AGL’s irrigation trial in New South Wales is showing continued signs of success, with a second harvest completed.
The trial, which began in March this year, produces water from deep in coal seams, which is blended with fresh water and used to irrigate crops at Gloucester. The process initially produces forage triticale – a common cereal crop – and lucerne, allowing AGL to test both perennial and annual crops.
Produced water is the term used to describe groundwater produced when coal seam gas is extracted from deep coal seams.
The irrigation trial is being conducted at AGLs Tiedeman site as part of the exploration phase of the Gloucester Gas Project. Crops are currently thriving since seeding in April, 2013.
Project overseer Andrew Leneham said the results are encouraging.
“There’s been good pasture growth in the field and the first harvest produced a great crop yield,” he said.
“We’ve already received requests from the community to purchase all of the bales from this harvest. There’s high demand because it’s seen as a high-quality product.”
AGL manager hydrogeology John Ross said the company wants to assess if, when blended with fresh water, produced water can be re-used for agriculture in a way that is safe and environmentally sustainable.
“If successful, this means that the community will have access to water for farming that would otherwise be unavailable, and means more fresh water for other community uses. At the same time it will produce additional fodder for livestock,” he said.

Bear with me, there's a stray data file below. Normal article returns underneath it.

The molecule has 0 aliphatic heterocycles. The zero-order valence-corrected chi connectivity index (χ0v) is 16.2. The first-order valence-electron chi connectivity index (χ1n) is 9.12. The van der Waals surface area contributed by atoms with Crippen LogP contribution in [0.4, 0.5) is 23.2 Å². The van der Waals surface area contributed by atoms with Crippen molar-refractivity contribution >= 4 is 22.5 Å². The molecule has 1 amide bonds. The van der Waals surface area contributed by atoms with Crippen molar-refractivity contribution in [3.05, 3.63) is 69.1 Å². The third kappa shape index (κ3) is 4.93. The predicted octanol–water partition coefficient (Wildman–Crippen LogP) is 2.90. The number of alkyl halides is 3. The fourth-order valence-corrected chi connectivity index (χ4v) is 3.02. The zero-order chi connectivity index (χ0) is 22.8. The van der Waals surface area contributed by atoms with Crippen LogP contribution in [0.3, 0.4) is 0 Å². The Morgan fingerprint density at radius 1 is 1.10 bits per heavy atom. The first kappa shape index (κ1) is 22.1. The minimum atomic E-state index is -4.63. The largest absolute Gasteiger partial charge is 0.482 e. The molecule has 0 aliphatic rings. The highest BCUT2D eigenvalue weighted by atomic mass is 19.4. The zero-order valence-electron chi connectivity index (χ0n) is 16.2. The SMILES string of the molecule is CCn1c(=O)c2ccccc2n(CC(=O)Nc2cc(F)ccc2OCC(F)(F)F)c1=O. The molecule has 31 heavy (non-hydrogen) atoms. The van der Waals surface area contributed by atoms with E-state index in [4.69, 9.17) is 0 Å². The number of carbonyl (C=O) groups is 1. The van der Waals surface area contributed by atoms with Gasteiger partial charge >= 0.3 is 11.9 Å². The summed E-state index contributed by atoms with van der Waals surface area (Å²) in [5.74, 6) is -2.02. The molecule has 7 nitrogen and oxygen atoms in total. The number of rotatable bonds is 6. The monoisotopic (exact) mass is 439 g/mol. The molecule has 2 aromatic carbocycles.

“Water from coal seams typically is treated and used for other purposes like brick-making. In undertaking this trial, we hope to uncover another sustainable use for it.”
Located approximately 15km south of Gloucester, the trial integrates with existing agriculture, grazing and gas operations.
The irrigator operates across 16 individual trial plots – about 12ha in total area – and will cultivate salt-tolerant crops in the next 18 months to two years. Produced water is blended at a ratio of 3:1 with fresh water, which substantially reduces the salinity.
The trial has been approved by the
New South Wales Department of Trade and Investment, Division of Resources and Energy, the New South Wales Office of Water, and the Environment Protection Authority.
Soil and water monitoring systems are in place to monitor the effectiveness of the trial. For example, to assess background conditions and the impact of irrigating with blended fresh and produced water, a soil and water monitoring network has been established.
Baseline monitoring was carried out for the 12 months leading up to the start of the trial and more intensive monitoring has been underway since the trial commenced in early April.
Utilising advanced technology, including a built-in GPS, soil moisture probes and controlled application rates, the linear move irrigator is a highly efficient method of irrigation.
With a maximum sweep length of 1036m, the irrigator conserves water by applying only the amount of water that is needed, where it is needed to optimise crop growth and to minimise runoff.